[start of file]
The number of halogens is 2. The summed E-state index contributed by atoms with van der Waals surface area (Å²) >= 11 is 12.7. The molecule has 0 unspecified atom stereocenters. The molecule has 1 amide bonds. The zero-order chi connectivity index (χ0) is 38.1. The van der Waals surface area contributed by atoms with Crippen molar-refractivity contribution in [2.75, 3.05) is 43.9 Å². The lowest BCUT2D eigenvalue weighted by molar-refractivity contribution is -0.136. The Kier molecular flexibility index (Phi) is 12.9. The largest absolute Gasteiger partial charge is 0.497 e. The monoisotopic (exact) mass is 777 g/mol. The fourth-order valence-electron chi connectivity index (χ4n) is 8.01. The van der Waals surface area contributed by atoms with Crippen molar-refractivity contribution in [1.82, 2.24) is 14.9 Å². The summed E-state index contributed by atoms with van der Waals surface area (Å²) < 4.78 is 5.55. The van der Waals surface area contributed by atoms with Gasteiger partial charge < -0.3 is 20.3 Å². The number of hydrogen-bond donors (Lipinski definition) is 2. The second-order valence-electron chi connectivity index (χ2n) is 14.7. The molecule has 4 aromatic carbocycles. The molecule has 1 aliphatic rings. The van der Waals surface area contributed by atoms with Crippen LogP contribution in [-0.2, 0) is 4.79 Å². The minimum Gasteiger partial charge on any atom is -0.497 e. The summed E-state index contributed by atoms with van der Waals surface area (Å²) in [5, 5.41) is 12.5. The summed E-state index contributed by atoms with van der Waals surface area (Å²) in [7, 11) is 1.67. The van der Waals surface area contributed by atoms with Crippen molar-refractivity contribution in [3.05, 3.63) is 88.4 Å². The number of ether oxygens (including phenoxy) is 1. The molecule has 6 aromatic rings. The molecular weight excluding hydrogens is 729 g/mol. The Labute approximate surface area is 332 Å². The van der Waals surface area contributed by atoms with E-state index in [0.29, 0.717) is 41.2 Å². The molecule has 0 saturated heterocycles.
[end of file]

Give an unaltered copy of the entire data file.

The number of halogens is 2. The summed E-state index contributed by atoms with van der Waals surface area (Å²) >= 11 is 12.7. The molecule has 0 unspecified atom stereocenters. The molecule has 1 amide bonds. The zero-order chi connectivity index (χ0) is 38.1. The van der Waals surface area contributed by atoms with Crippen molar-refractivity contribution in [2.75, 3.05) is 43.9 Å². The lowest BCUT2D eigenvalue weighted by molar-refractivity contribution is -0.136. The Kier molecular flexibility index (Phi) is 12.9. The largest absolute Gasteiger partial charge is 0.497 e. The monoisotopic (exact) mass is 777 g/mol. The fourth-order valence-electron chi connectivity index (χ4n) is 8.01. The van der Waals surface area contributed by atoms with Crippen molar-refractivity contribution in [1.82, 2.24) is 14.9 Å². The summed E-state index contributed by atoms with van der Waals surface area (Å²) < 4.78 is 5.55. The van der Waals surface area contributed by atoms with Gasteiger partial charge < -0.3 is 20.3 Å². The number of hydrogen-bond donors (Lipinski definition) is 2. The second-order valence-electron chi connectivity index (χ2n) is 14.7. The molecule has 4 aromatic carbocycles. The molecule has 1 aliphatic rings. The van der Waals surface area contributed by atoms with Crippen LogP contribution in [-0.2, 0) is 4.79 Å². The minimum Gasteiger partial charge on any atom is -0.497 e. The summed E-state index contributed by atoms with van der Waals surface area (Å²) in [5, 5.41) is 12.5. The summed E-state index contributed by atoms with van der Waals surface area (Å²) in [7, 11) is 1.67. The van der Waals surface area contributed by atoms with Crippen molar-refractivity contribution in [3.05, 3.63) is 88.4 Å². The number of ether oxygens (including phenoxy) is 1. The molecule has 6 aromatic rings. The molecular weight excluding hydrogens is 729 g/mol. The Labute approximate surface area is 332 Å². The van der Waals surface area contributed by atoms with E-state index in [0.29, 0.717) is 41.2 Å². The molecule has 0 saturated heterocycles.